Read the rest of my review at A Bookish Type.

The Gargoyle Hunters, by John Freeman Gill

The Gargoyle Hunters - John Freeman Gill

1974 is a hard year for Griffin Watts. His parents have split up and they argue over money when they do see each other. He’s growing up with little guidance in a chaotic household. Plus, there’s a girl he likes, but Griffin has no idea how to be with girls. In The Gargoyle Hunters, a coming-of-age novel by John Freeman Gill, Griffin gets a hard lesson in hanging on to the past as he works with his father to save New York City’s architectural heritage from neglect and urban renewal...

 

Read the rest of my review at A Bookish Type. I received a free copy of this book from NetGalley for review consideration.

The Girl from Rawblood, by Catriona Ward

The Girl from Rawblood: A Novel - Catriona Ward

Some families describe their histories as haunted due to wars, famines, and other traumas. But in Catriona Ward’s The Girl from Rawblood, the family is genuinely haunted. The Villarcas of Rawblood have all died young and horribly after getting married. Consequently, Iris, the youngest and last of the Villarcas, has grown up isolated to protect her from the family curse. Even though she follows her father’s rules (most of the time), the curse might be coming for her anyway...

 

Read the rest of my review at A Bookish Type. I received a free copy of this book from NetGalley for review consideration.

The Wages of Sin, by Kaite Welsh

The Wages of Sin - Kaite Welsh

It seems like everything is against Sarah Gilchrist in The Wages of Sin, by Kaite Welsh. She’s enrolled in one of the first classes of women in the University of Edinburgh’s medical school, so she faces harassment by the male students and staff. Because of an incident in her past, she is shunned by several of the female students. Her aunt and uncle—the only members of her family currently speaking to her—are pious, traditional people who want to marry Sarah off as quickly as possible. As if this wasn’t enough to cope with, a patient Sarah sees at the clinic where she volunteers turns up dead in the University’s anatomy lab the next day. Sarah, being the determined young woman she is, dives right into the mystery...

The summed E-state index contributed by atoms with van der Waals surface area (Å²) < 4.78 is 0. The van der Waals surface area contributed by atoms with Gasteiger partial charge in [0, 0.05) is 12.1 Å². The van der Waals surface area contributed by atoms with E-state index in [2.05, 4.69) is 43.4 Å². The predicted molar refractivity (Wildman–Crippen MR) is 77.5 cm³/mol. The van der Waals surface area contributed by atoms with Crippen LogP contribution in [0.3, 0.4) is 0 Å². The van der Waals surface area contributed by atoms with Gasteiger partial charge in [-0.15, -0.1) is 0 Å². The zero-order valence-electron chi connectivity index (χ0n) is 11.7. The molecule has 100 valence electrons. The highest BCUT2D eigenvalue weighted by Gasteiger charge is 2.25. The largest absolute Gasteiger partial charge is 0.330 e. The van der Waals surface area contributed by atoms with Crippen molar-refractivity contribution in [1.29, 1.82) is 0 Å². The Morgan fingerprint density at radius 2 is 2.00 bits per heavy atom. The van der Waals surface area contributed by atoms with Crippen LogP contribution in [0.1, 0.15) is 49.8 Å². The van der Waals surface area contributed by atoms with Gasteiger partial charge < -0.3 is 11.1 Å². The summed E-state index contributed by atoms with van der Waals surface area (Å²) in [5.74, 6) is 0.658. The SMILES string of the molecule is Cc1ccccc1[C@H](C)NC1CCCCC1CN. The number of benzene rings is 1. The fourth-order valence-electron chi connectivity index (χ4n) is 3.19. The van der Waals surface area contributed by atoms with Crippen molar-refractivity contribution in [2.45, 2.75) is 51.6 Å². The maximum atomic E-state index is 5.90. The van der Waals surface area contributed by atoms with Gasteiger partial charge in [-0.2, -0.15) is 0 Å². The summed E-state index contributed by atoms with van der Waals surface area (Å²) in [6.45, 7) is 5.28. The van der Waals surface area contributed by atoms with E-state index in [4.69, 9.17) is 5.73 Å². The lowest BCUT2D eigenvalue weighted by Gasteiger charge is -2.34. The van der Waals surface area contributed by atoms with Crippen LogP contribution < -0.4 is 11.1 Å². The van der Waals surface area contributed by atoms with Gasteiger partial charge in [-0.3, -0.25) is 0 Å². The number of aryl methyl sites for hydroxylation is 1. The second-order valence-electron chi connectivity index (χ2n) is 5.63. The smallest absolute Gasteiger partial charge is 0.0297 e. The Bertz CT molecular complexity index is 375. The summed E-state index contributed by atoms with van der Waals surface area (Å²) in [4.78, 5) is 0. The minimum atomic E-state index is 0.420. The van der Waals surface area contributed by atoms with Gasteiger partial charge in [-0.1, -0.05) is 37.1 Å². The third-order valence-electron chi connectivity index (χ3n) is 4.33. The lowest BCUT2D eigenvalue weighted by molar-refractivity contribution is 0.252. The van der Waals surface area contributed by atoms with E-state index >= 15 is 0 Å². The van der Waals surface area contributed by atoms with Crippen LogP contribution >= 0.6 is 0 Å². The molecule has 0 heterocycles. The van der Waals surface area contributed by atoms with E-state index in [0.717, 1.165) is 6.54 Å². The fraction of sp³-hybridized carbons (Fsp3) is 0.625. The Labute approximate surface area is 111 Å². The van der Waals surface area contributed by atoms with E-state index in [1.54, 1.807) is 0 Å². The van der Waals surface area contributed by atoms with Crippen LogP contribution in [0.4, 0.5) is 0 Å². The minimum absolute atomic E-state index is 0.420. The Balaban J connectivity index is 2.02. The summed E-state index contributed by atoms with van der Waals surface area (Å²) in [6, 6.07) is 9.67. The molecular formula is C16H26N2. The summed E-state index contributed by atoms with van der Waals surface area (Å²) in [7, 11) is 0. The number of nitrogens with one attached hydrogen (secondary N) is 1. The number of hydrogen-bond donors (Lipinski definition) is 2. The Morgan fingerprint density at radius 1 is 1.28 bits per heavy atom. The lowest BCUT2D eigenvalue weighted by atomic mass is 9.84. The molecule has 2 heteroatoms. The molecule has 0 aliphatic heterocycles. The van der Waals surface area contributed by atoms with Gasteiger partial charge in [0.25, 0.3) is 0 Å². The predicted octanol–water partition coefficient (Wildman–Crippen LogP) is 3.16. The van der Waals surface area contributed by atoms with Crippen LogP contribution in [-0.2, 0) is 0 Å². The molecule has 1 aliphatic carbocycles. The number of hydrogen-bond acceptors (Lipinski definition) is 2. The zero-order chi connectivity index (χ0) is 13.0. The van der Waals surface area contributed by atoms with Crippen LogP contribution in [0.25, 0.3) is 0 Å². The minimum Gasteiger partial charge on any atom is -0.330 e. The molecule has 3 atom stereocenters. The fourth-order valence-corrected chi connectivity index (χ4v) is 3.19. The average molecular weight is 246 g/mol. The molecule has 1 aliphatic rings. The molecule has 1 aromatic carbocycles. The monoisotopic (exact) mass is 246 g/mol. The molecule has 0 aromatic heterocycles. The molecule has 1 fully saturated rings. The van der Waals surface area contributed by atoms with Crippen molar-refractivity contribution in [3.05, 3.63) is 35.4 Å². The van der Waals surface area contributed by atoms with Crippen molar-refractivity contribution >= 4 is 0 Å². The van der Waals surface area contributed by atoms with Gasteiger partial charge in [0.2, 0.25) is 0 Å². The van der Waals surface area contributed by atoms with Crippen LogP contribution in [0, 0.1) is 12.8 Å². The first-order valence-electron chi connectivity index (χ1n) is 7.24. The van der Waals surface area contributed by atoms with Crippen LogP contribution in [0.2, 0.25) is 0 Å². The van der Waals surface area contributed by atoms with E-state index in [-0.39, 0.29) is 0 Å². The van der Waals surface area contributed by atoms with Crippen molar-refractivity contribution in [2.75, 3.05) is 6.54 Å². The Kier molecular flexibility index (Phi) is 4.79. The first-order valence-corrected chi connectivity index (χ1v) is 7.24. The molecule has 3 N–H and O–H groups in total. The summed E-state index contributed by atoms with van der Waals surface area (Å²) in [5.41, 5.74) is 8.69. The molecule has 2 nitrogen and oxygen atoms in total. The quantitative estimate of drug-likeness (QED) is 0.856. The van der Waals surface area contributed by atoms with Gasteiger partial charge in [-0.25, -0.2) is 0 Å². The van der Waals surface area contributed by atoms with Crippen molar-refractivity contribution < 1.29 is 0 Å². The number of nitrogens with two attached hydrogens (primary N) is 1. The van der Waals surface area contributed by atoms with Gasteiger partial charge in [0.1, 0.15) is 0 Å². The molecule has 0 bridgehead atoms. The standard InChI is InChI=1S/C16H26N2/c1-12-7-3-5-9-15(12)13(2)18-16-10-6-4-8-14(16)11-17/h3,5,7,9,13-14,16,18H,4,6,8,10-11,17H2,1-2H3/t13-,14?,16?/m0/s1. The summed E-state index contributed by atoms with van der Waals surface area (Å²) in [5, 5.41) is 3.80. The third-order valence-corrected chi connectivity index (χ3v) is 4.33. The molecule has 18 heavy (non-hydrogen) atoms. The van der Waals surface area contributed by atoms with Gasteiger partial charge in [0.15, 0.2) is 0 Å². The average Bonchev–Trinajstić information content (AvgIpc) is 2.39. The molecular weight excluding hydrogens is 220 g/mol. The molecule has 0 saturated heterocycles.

Read the rest of my review at A Bookish Type. I received a free copy of this book from Edelweiss for review consideration.

The Princess Bride, by William Goldman

The Princess Bride - William Goldman

Even though I’ve seen the movie a dozen times, it wasn’t until last week that I picked up The Princess Bride, by William Goldman. I needed something purely escapist (because I live in America and am a frustrated liberal and I read the news) to read and I couldn’t think of anything better than this book. Fortunately, the magic of The Princess Bride still works even if you already know the story back to front...

 

Read the rest of my review at A Bookish Type.

Mister Memory, by Marcus Sedgwick

Mister Memory - Marcus Sedgwick

Most of us wish we had better memories. It would be nice not to blank on names and dates when under pressure. But I don’t think any of us would want a memory as perfect as Marcel Despres’. In Marcus Sedgwick’s Mister Memory, Marcel remembers everything from the time he was born (even before if we can believe him). He gets lost in Proustian reveries that can last for hours as details remind him of other memories which remind him of something else entirely. He’s even managed to turn his memory into a career. Unfortunately for Marcel, his memory regularly forces him to relive the moment when he shot his wife and killed her...

 

Read the rest of my review at A Bookish Type. I received a free copy of this book from Edelweiss for review consideration.